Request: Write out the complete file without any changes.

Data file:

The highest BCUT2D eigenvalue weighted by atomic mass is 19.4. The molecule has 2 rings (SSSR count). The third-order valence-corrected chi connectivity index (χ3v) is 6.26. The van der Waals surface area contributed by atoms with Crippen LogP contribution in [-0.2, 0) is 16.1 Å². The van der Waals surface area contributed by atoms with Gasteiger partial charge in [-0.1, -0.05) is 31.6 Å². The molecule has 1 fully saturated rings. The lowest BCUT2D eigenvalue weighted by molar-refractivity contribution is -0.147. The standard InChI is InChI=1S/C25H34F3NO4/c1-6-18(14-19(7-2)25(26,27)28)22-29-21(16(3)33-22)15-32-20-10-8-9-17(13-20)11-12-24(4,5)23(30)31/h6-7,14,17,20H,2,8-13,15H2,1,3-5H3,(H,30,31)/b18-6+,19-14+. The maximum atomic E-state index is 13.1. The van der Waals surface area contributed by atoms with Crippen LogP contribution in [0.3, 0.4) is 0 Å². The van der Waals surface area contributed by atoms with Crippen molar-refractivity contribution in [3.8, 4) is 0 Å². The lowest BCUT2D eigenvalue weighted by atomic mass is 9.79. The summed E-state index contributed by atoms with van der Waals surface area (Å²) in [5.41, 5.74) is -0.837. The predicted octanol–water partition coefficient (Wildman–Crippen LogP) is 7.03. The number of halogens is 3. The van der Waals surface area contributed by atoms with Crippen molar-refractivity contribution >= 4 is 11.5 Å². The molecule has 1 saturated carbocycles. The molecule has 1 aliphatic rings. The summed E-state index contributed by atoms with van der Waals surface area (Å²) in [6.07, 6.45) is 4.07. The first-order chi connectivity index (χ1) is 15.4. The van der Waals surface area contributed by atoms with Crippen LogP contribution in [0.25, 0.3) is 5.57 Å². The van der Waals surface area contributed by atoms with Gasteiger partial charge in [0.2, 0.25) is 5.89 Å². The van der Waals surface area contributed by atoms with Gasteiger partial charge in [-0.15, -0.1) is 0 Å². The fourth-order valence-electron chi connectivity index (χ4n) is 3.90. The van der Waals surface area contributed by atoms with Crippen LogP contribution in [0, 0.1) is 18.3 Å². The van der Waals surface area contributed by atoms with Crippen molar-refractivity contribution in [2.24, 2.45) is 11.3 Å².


The highest BCUT2D eigenvalue weighted by atomic mass is 19.4. The molecule has 2 rings (SSSR count). The third-order valence-corrected chi connectivity index (χ3v) is 6.26. The van der Waals surface area contributed by atoms with Crippen LogP contribution in [-0.2, 0) is 16.1 Å². The van der Waals surface area contributed by atoms with Gasteiger partial charge in [-0.1, -0.05) is 31.6 Å². The molecule has 1 fully saturated rings. The lowest BCUT2D eigenvalue weighted by molar-refractivity contribution is -0.147. The standard InChI is InChI=1S/C25H34F3NO4/c1-6-18(14-19(7-2)25(26,27)28)22-29-21(16(3)33-22)15-32-20-10-8-9-17(13-20)11-12-24(4,5)23(30)31/h6-7,14,17,20H,2,8-13,15H2,1,3-5H3,(H,30,31)/b18-6+,19-14+. The maximum atomic E-state index is 13.1. The van der Waals surface area contributed by atoms with Crippen LogP contribution in [0.3, 0.4) is 0 Å². The van der Waals surface area contributed by atoms with Crippen molar-refractivity contribution in [3.8, 4) is 0 Å². The lowest BCUT2D eigenvalue weighted by atomic mass is 9.79. The summed E-state index contributed by atoms with van der Waals surface area (Å²) in [5.41, 5.74) is -0.837. The predicted octanol–water partition coefficient (Wildman–Crippen LogP) is 7.03. The number of halogens is 3. The van der Waals surface area contributed by atoms with Crippen molar-refractivity contribution >= 4 is 11.5 Å². The molecule has 1 saturated carbocycles. The molecule has 1 aliphatic rings. The summed E-state index contributed by atoms with van der Waals surface area (Å²) in [6.07, 6.45) is 4.07. The first-order chi connectivity index (χ1) is 15.4. The van der Waals surface area contributed by atoms with Crippen LogP contribution in [0.25, 0.3) is 5.57 Å². The van der Waals surface area contributed by atoms with Gasteiger partial charge in [0.2, 0.25) is 5.89 Å². The van der Waals surface area contributed by atoms with Gasteiger partial charge in [-0.15, -0.1) is 0 Å². The fourth-order valence-electron chi connectivity index (χ4n) is 3.90. The van der Waals surface area contributed by atoms with Crippen LogP contribution in [0, 0.1) is 18.3 Å². The van der Waals surface area contributed by atoms with Crippen molar-refractivity contribution in [2.24, 2.45) is 11.3 Å².